June 14, 2010

What a Difference a Neighborhood Makes

Here's something I've been wondering about. If you are someone who works in the community change arena professionally - in philanthropy especially - what experience helps you de-intellectualize the concept of community? What personal experience helps you connect the idea of community that resides in your head with the experience of community that lives in your heart? And what questions about how community happens and what community means does that experience bring up for you?

Here's how it is for me.

I've moved around a lot - from childhood until now. I've lived in neighborhoods and communities that were immediately welcoming and others where I never found my way. I'm thinking now of the neighborhoods (brand new subdivisions, inner-city neighborhoods, and others less easily pegged), apartment complexes, college dorms, and rural communities that I've called home through the years. I can rank them from friendliest to least friendly - from places that I hated to leave to places that I left without regret. I can also think about how I felt on my first day there - always hopeful that this would be one of those special places where I could be comfortably myself and feel that I belonged rather than a place I would remain invisible unless I took extraordinary steps to become visible. And my last day there - full of regret to be leaving or relieved that I could stop trying to make it work.

And I'm thinking about this because my own personal experience is woven into the information that I bring to bear when I'm at the business of "big thinking about small grants" - thinking about how everyday people make a difference in their own community.

If I could sort those "welcoming places" into one pile and those "less welcoming places" into another pile and study the two piles, here's what I would see:

Common denominators for the welcoming places pile:
  • There are welcoming mechanisms or traditions - usually involving special invitations or food, but traditions that involved a knock on the door, a friendly wave or another welcoming gesture that seems to happen naturally and right away.
  • There are welcoming places - community spaces that people actually use (parks, lobbies, front porches, sidewalks).
  • There are people who have room in their lives for new friends.
  • There is a "place-name" that people who live there know that signals "home" in addition to pointing to a location on a map.
  • There is a story associated with the place - a dynamic history with some twists and turns that is shared, almost with a sense of invitation for newcomers to add embellishments or new plot twists as they join others in living there.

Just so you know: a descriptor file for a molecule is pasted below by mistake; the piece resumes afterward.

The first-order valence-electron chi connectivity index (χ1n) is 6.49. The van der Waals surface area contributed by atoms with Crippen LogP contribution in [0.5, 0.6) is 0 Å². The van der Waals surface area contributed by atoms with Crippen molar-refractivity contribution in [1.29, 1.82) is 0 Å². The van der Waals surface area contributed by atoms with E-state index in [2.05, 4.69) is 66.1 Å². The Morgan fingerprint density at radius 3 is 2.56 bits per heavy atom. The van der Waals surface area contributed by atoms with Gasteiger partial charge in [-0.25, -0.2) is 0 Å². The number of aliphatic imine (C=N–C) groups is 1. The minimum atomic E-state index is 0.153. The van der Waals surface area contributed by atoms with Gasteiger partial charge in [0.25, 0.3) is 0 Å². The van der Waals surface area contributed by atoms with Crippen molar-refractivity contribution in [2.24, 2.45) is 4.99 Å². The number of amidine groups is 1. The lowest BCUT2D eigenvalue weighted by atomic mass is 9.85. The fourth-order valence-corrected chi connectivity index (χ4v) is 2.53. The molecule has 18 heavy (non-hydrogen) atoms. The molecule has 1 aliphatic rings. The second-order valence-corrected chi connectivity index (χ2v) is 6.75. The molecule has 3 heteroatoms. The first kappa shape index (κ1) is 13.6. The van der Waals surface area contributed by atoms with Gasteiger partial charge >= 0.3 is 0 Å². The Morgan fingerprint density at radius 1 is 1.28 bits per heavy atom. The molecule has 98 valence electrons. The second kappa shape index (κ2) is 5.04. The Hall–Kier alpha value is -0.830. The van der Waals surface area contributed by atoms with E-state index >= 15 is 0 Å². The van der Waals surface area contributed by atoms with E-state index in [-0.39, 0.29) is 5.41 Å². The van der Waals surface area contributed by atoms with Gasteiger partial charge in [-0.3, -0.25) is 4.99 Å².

Common denominators for the not-too-welcoming places:
  • A memory of an apartment number or a street address but not "the place".
  • Move-in day extended to move-in week/month/year - no "welcome" gesture.
  • No obvious "on-ramps" visible that I could use to introduce myself.
  • A feeling that social circles are set - no room at the table.
  • A feeling that that I just don't fit in or belong and that it's not something that time will fix.
If you're familiar with the John S. and James L. Knight Foundation's Soul of the Community research (referenced in my Jane's Walk post earlier this spring), you'll see why this research has resonated with me. The places that I have loved - where I have felt at home and where I have stepped out of my comfort zone to get involved in ways that were new to me - are places that felt welcoming, provided social opportunity on-ramps to newcomers, and had a strong sense of place in both geography and psychology. It has taken major life-changing events to uproot me from these places - and these are the places that come to mind when I'm feeling invisible and longing for a welcome mat that is genuine. It is the experiences in these places that I analyze when I'm thinking about what makes a community work and what everyday people can do to make a difference on their block.

So now I'm curious. Does my experience resonate with yours? Have you too had the experience of communities that embraced and welcomed you and those that felt indifferent? What do you take from that experience that has meaning for the way that you think big about small grants? Post a comment (or connect directly via an email) to share your experience. The welcome mat is out.

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